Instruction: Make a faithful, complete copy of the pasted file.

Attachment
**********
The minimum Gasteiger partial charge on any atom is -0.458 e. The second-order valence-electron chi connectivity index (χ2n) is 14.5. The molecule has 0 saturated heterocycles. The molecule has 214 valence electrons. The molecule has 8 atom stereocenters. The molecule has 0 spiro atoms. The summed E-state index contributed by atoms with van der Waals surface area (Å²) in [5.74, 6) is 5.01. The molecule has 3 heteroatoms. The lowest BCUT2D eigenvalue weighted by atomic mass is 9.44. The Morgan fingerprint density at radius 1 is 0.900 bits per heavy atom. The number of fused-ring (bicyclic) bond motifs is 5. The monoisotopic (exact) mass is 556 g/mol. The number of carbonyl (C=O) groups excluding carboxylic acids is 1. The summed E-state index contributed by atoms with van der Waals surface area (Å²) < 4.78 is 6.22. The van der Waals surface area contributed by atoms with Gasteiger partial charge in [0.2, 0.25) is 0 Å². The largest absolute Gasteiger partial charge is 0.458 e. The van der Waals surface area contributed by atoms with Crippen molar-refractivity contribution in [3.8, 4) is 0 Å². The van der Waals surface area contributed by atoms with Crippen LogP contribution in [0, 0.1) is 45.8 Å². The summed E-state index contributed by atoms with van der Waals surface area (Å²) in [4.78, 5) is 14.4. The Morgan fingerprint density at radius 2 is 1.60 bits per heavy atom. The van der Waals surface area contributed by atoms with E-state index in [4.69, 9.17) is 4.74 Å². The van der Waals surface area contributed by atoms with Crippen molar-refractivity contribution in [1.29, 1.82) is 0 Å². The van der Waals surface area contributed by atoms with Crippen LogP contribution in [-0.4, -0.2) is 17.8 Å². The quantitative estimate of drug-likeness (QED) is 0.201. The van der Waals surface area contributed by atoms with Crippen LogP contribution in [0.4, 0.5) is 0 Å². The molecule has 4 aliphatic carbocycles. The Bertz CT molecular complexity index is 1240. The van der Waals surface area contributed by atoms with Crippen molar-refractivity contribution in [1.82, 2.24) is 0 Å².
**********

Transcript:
The minimum Gasteiger partial charge on any atom is -0.458 e. The second-order valence-electron chi connectivity index (χ2n) is 14.5. The molecule has 0 saturated heterocycles. The molecule has 214 valence electrons. The molecule has 8 atom stereocenters. The molecule has 0 spiro atoms. The summed E-state index contributed by atoms with van der Waals surface area (Å²) in [5.74, 6) is 5.01. The molecule has 3 heteroatoms. The lowest BCUT2D eigenvalue weighted by atomic mass is 9.44. The Morgan fingerprint density at radius 1 is 0.900 bits per heavy atom. The number of fused-ring (bicyclic) bond motifs is 5. The monoisotopic (exact) mass is 556 g/mol. The number of carbonyl (C=O) groups excluding carboxylic acids is 1. The summed E-state index contributed by atoms with van der Waals surface area (Å²) < 4.78 is 6.22. The van der Waals surface area contributed by atoms with Gasteiger partial charge in [0.2, 0.25) is 0 Å². The largest absolute Gasteiger partial charge is 0.458 e. The van der Waals surface area contributed by atoms with Crippen molar-refractivity contribution in [3.8, 4) is 0 Å². The van der Waals surface area contributed by atoms with Crippen LogP contribution in [0, 0.1) is 45.8 Å². The summed E-state index contributed by atoms with van der Waals surface area (Å²) in [4.78, 5) is 14.4. The Morgan fingerprint density at radius 2 is 1.60 bits per heavy atom. The van der Waals surface area contributed by atoms with E-state index in [4.69, 9.17) is 4.74 Å². The van der Waals surface area contributed by atoms with Crippen molar-refractivity contribution in [1.29, 1.82) is 0 Å². The van der Waals surface area contributed by atoms with Crippen LogP contribution in [-0.4, -0.2) is 17.8 Å². The quantitative estimate of drug-likeness (QED) is 0.201. The van der Waals surface area contributed by atoms with Crippen LogP contribution in [0.4, 0.5) is 0 Å². The molecule has 4 aliphatic carbocycles. The Bertz CT molecular complexity index is 1240. The van der Waals surface area contributed by atoms with Crippen molar-refractivity contribution in [1.82, 2.24) is 0 Å².